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IMF: Asia Facing Slow Economic Recovery, Urges Sustained Measures

The International Monetary Fund says many Asian economies are to continue to tumble this year and will take some time to recover from the global economic slow-down. The IMF says Asian governments should sustain economic stimulus policies and encourage more domestic consumption.

The new IMF report on the economic outlook for the Asia and the Pacific says the region will take longer than other parts of the world to recover from the global slow-down.

The Washington-based organization says Japan is expected this year to experience its worst recession on record.

The economies of Korea, Hong Kong, Taiwan, New Zealand and Australia are also expected to shrink.

In Southeast Asia, the International Monetary Fund says Singapore, Malaysia and Thailand will contract while the Philippines will record zero growth.

"Accordingly, we forecast that Asia's growth will decelerate to just 1.3 percent this year before rebounding to 4.2 percent in 2010, still well below the region's potential and the 5.1 percent rate recorded in 2008," said Kalpana Kochhar, deputy director of the IMF's Asia and Pacific Department.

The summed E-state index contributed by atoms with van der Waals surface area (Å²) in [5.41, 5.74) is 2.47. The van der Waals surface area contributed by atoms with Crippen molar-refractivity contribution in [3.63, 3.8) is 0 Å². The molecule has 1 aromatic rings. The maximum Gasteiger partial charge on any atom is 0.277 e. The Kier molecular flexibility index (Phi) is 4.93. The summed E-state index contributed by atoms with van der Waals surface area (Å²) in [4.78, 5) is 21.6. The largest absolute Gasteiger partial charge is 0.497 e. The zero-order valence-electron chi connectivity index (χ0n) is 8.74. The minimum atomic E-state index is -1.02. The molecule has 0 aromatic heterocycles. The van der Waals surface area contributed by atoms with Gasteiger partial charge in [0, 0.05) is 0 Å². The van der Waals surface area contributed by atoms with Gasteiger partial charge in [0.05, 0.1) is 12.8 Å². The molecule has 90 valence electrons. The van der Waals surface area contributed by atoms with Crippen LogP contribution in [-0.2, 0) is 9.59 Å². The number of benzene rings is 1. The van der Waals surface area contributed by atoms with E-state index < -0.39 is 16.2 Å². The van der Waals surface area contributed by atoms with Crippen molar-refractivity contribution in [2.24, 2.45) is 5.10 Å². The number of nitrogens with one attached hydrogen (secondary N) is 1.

On the positive side, China, India, Indonesia and Vietnam are expected to slow down this year, but still grow their economies.

The IMF says most Asian economies, with the exceptions of Singapore and Taiwan, are expected to grow next year as exports begin to revive.

But, Kochhar says that also depends on Asian governments continuing to stimulate their economies.

"Fiscal stimulus provided in 2009 will need to be sustained into next year. And, in many cases there is also scope for reducing interest rates further or even adopting unconventional monetary policies as in the advanced countries," said Kochhar.

Kochhar adds that Asian countries also need to maintain their foreign exchange liquidity through currency swaps or assistance from organizations like the International Monetary Fund.

Most Asian economies worst hit by the global slow-down rely on manufacturing for export as a major growth engine.

But the lack of credit in developed countries has led to what the IMF calls a "collapse in the demand" for Asian exports.

The IMF says between September 2008 and February this year, merchandise exports in emerging Asian economies fell at an annualized rate of about 70 percent - almost three times the drop experienced during the late 1990s Asian financial crisis.

In the long run, the International Monetary Fund says, Asian economies will need to change their structure to rely less on exports, since consumption in advanced countries may remain weak for years to come.